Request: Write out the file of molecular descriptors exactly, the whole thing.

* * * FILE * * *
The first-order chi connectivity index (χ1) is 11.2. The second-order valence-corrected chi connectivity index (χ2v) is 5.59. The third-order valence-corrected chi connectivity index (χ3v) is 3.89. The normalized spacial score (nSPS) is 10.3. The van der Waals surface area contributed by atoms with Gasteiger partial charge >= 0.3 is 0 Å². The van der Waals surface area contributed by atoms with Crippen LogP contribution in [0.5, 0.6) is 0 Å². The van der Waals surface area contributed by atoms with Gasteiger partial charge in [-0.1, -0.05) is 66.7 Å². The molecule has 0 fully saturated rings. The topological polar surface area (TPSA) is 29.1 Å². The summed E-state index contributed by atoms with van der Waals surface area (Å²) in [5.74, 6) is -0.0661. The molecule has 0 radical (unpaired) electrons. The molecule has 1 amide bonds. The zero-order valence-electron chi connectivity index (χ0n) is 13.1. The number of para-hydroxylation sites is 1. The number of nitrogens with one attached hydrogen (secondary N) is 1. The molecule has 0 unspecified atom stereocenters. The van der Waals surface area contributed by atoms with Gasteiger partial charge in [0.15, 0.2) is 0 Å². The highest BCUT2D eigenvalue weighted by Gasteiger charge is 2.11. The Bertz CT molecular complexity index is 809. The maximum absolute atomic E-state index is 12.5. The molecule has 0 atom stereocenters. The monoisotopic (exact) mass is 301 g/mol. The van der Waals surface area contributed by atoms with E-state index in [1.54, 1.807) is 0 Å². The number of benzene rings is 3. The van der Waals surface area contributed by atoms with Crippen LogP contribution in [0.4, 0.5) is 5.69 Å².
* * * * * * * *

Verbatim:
The first-order chi connectivity index (χ1) is 11.2. The second-order valence-corrected chi connectivity index (χ2v) is 5.59. The third-order valence-corrected chi connectivity index (χ3v) is 3.89. The normalized spacial score (nSPS) is 10.3. The van der Waals surface area contributed by atoms with Gasteiger partial charge >= 0.3 is 0 Å². The van der Waals surface area contributed by atoms with Crippen LogP contribution in [0.5, 0.6) is 0 Å². The van der Waals surface area contributed by atoms with Gasteiger partial charge in [-0.1, -0.05) is 66.7 Å². The molecule has 0 fully saturated rings. The topological polar surface area (TPSA) is 29.1 Å². The summed E-state index contributed by atoms with van der Waals surface area (Å²) in [5.74, 6) is -0.0661. The molecule has 0 radical (unpaired) electrons. The molecule has 1 amide bonds. The zero-order valence-electron chi connectivity index (χ0n) is 13.1. The number of para-hydroxylation sites is 1. The number of nitrogens with one attached hydrogen (secondary N) is 1. The molecule has 0 unspecified atom stereocenters. The van der Waals surface area contributed by atoms with Gasteiger partial charge in [0.15, 0.2) is 0 Å². The highest BCUT2D eigenvalue weighted by Gasteiger charge is 2.11. The Bertz CT molecular complexity index is 809. The maximum absolute atomic E-state index is 12.5. The molecule has 0 atom stereocenters. The monoisotopic (exact) mass is 301 g/mol. The van der Waals surface area contributed by atoms with E-state index in [1.54, 1.807) is 0 Å². The number of benzene rings is 3. The van der Waals surface area contributed by atoms with Crippen LogP contribution in [0.4, 0.5) is 5.69 Å².